Tickets for Bruce Springsteen’s The River Tour 2016 went on sale today at 10 AM, and fans logged onto Ticketmaster right on schedule hoping to snag the best seats.
Of course, putting tickets for 23 Springsteen concerts on sale at the same time meant high demand—which by extension led to a slower Ticketmaster. Fans looking to complete their purchase were instead met with error messages and multiple captcha requests. Many took to Twitter to complain.
Whining on social media about not being able to get tickets for a show has become a normal part of the ticket buying experience, but it doesn’t have to be. Ticketmaster can make practical, technical changes so its interface isn’t such a headache for users.
While most scaling services focus on mobile apps or the cloud, there are some that focus on regular computer systems. One of them is Live Vertical Scaling, which was developed by the cloud computing infrastructure firm ProfitBricks. This system allows sites to increase the number of running CPU cores, or the amount of RAM, allowed on their system without restarting their virtual server. Sites can also edit their interfaces while the system is in operation.
This may seem like technical mumbo jumbo, but Ticketmaster would do well to look into a solution like this. If their experience on the site doesn’t improve, users may migrate to more reliable sites like Flavorus, which promises “high volume ticket sales without crashing.” The site claims it sold 130,000 tickets to Electric Daisy Carnival, the largest music festival in North America, without a single stall.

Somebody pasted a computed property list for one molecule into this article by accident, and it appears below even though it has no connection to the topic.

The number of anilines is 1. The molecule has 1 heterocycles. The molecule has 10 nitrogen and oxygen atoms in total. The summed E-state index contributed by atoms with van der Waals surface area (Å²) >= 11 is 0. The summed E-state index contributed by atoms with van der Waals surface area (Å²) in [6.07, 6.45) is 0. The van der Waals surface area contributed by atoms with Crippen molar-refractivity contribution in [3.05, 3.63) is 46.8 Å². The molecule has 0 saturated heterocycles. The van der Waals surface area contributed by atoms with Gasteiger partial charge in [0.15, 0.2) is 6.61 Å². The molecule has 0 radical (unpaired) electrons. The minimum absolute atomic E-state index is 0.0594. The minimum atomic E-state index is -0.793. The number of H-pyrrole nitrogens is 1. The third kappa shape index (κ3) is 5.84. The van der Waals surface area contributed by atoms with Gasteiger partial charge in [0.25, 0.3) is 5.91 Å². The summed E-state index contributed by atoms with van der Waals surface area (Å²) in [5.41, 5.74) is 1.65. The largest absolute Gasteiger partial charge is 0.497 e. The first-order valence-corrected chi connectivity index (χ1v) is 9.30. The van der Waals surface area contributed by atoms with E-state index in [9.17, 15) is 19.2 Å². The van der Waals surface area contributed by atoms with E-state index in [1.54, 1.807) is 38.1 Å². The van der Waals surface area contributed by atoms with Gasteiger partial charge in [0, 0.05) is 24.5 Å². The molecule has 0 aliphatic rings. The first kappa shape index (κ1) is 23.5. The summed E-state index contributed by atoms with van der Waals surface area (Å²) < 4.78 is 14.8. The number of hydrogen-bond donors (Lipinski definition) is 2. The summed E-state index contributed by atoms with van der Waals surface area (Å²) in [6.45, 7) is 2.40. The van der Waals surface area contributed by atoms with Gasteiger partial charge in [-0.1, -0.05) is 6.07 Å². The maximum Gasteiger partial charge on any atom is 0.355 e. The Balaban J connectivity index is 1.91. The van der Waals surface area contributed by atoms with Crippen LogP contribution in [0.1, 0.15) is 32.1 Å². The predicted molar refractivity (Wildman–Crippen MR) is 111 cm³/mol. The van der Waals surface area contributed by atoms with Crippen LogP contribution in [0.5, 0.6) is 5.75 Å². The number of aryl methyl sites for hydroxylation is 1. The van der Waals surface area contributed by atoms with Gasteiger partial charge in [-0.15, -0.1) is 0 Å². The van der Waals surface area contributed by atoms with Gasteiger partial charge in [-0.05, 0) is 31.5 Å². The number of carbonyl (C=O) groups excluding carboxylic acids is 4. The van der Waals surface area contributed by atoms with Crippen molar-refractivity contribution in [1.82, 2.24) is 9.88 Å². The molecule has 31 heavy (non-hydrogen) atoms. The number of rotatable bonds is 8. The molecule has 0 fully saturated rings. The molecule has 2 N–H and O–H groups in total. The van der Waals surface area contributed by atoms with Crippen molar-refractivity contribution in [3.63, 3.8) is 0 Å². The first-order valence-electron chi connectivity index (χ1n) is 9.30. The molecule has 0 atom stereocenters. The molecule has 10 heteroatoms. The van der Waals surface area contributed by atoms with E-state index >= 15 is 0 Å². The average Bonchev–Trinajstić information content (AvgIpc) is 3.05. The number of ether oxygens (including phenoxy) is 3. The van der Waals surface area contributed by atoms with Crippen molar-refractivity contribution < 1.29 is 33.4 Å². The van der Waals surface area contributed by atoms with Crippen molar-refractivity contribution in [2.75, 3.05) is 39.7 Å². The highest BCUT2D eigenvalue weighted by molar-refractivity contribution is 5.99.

Despite these supposed solutions, no site is totally immune from crashing. Chris Fohlin, a web developer who recently analyzed Reddit’s algorithm for the Observer, said that Flavorus’ claim sounded good on paper, but in practice it faced just as much risk of crashing as Ticketmaster.
“Everyone can promise 100 percent uptime up until they finally crash,” Mr. Fohlin said in an email. “Scaling to meet demand is a never-ending battle.”
Even the most famous tech company in the world has trouble learning this lesson, according to Mr. Fohlin.
“Apple’s websites are notorious for going down during product launches, and they know the demand is coming,” Mr. Fohlin said.
If Apple hasn’t figured out the right scaling balance, then in some ways it’s no surprise that Ticketmaster (and Flavorus, despite its lofty claims) need to fight the same battles.
Here’s hoping a solution is found before the next Bruce tour, though—Ticketmaster’s servers should be “born to run” so that Mr. Springsteen’s fans aren’t freezed out.
Ticketmaster did not respond to a request for comment.